Philips’s 2008 story claimed that Rosemond, Sean “Diddy” Combs, and other conspirators orchestrated the November 30, 1994 attack on Shakur (who would die two years later after being shot in Las Vegas). As TSG first revealed, the Times story relied on FBI reports that had been fabricated by James Sabatino, an imprisoned con man who also doubled as a source for Philips’s story.

In addition to retracting its story, the Times later paid Rosemond $250,000 to avoid a threatened libel lawsuit.

The Voice story rested on a passing comment that was made by prosecutor Soumya Dayananda at a sidebar with Shargel and Judge John Gleeson on May 14, the opening day of Rosemond’s narcotics trial in U.S. District Court in Brooklyn.

During his opening argument, Shargel attacked Philips by name, termed the 2008 Times story about the Quad shooting “utterly false,” and told jurors that Rosemond had nothing to do with Shakur’s assault (a crime for which the music manager has never been charged).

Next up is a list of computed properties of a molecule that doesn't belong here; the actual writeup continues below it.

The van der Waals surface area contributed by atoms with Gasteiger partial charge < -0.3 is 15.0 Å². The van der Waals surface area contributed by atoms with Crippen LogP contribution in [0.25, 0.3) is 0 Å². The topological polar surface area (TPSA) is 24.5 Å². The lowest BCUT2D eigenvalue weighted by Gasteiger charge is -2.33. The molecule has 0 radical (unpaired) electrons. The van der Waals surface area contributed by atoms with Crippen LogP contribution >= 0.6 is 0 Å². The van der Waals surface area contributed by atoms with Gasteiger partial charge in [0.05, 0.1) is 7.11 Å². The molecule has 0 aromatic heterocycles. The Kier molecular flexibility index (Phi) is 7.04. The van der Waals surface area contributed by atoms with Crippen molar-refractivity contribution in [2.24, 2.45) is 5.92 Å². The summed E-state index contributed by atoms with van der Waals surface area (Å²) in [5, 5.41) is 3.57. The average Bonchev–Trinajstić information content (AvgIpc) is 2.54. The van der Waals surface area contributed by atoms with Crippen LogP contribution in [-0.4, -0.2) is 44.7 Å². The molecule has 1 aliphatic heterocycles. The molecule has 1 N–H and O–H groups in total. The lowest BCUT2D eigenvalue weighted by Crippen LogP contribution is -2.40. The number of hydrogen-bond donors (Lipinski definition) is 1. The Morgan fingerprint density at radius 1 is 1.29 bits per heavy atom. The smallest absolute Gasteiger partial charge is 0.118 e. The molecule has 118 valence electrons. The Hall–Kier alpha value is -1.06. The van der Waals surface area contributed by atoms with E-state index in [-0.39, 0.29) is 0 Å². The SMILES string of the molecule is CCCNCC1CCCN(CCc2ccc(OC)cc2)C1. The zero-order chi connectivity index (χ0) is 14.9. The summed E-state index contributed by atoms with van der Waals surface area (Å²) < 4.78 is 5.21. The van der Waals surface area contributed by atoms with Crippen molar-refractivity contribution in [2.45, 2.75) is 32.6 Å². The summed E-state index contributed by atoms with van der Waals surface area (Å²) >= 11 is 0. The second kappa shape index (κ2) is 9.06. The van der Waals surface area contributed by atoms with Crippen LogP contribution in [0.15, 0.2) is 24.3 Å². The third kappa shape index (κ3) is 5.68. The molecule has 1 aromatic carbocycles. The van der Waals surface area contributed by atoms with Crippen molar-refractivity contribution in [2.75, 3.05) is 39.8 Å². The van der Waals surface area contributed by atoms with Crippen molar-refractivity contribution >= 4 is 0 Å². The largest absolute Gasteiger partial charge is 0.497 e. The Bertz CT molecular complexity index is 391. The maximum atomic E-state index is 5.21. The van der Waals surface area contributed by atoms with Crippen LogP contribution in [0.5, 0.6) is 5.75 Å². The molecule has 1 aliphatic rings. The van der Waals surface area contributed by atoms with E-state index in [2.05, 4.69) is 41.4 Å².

At the sidebar, Dayananda argued that Shargel’s comments had opened the door for the government to introduce into evidence statements Rosemond had made during proffer sessions about “acts of violence,” including the 1994 Shakur shooting. The prosecutor noted that if Shargel “is going to argue this was a fabricated article, it’s the government’s position that we can put in the defendant’s own admission about that particular shooting.”

Dayananda, however, had either misspoken or mixed up her facts. She and two other prosecutors had inherited the Rosemond case in March since Kaminsky was set for trial in a political corruption case. None of the three new prosecutors had participated in any of the Rosemond proffer sessions, the last of which occurred on December 21.